© 2024 WSHU
NPR News & Classical Music
Play Live Radio
Next Up:
0:00 0:00
Available On Air Stations

Order to expire requiring masks in Connecticut nursing homes and hospitals

Jean-Francois Badias

People will no longer be required to wear face masks in Connecticut hospitals, outpatient health care settings and homeless shelters, once a state masking order expires early Friday.

Mask-wearing provisions for inside schools are sticking around until June 30 in places where a local board or similar authority has required masks to be worn. However, the Department of Public Health said districts will still have the ability to mandate mask-wearing on their own after June 30.

“We are in a far different place than we were in March 2020 thanks to the tools we have at our disposal," said Manisha Juthani, the state's public health commissioner, “including COVID-19 vaccines, boosters, state supported testing sites and the availability of self-tests.

“And while we are learning to live with this virus and when we should ramp up and ramp down with our preparedness, we are able to move on from these orders which served a very important purpose,” she said.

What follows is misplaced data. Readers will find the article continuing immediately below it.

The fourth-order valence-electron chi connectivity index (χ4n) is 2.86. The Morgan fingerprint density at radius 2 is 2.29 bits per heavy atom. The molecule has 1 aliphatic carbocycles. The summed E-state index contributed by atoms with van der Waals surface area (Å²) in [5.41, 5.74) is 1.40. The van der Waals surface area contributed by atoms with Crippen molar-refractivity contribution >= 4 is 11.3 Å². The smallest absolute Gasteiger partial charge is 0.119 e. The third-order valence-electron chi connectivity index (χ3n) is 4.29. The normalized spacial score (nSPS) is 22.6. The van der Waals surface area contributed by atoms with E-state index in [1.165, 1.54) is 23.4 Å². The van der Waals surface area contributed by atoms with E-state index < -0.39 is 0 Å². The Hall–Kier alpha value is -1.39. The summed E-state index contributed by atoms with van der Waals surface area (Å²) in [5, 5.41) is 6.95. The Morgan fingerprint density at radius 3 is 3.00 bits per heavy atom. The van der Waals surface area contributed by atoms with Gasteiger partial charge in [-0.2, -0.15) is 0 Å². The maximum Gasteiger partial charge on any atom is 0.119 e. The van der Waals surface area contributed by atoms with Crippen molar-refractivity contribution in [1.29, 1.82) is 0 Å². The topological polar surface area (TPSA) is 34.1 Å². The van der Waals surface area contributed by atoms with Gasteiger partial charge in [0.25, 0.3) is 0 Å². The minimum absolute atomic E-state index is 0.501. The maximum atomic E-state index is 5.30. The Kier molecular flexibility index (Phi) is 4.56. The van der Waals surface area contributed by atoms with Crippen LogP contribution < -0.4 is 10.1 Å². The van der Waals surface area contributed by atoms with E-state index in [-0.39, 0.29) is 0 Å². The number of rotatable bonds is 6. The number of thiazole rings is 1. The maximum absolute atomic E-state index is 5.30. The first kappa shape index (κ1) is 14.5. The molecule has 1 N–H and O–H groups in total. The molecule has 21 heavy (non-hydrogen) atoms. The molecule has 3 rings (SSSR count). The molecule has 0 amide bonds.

The order, which expires at 12:01 a.m. Friday, stems from this January and was an extension of previous orders.

Besides the remaining mask requirements, Juthani announced that two other executive orders will also terminate Friday. The orders granted extra time for temporary licensing of advance practice registered nurses and physician assistants, and imposed rules concerning who can administered COVID-19 vaccines.

Also Thursday, Democratic Gov. Ned Lamont signed a bill that extends until June 30 four former executive orders that have since been codified into state law.

They deal with physical distancing in certain congregate settings; making the patient vaccination database available to medical providers; using temporary nurses aides to help alleviate staffing shortages; and providing more time to send out rental assistance payments to people facing eviction who’ve already applied to the state’s UniteCT program.

The Associated Press is one of the largest and most trusted sources of independent newsgathering, supplying a steady stream of news to its members, international subscribers and commercial customers. AP is neither privately owned nor government-funded; instead, it's a not-for-profit news cooperative owned by its American newspaper and broadcast members.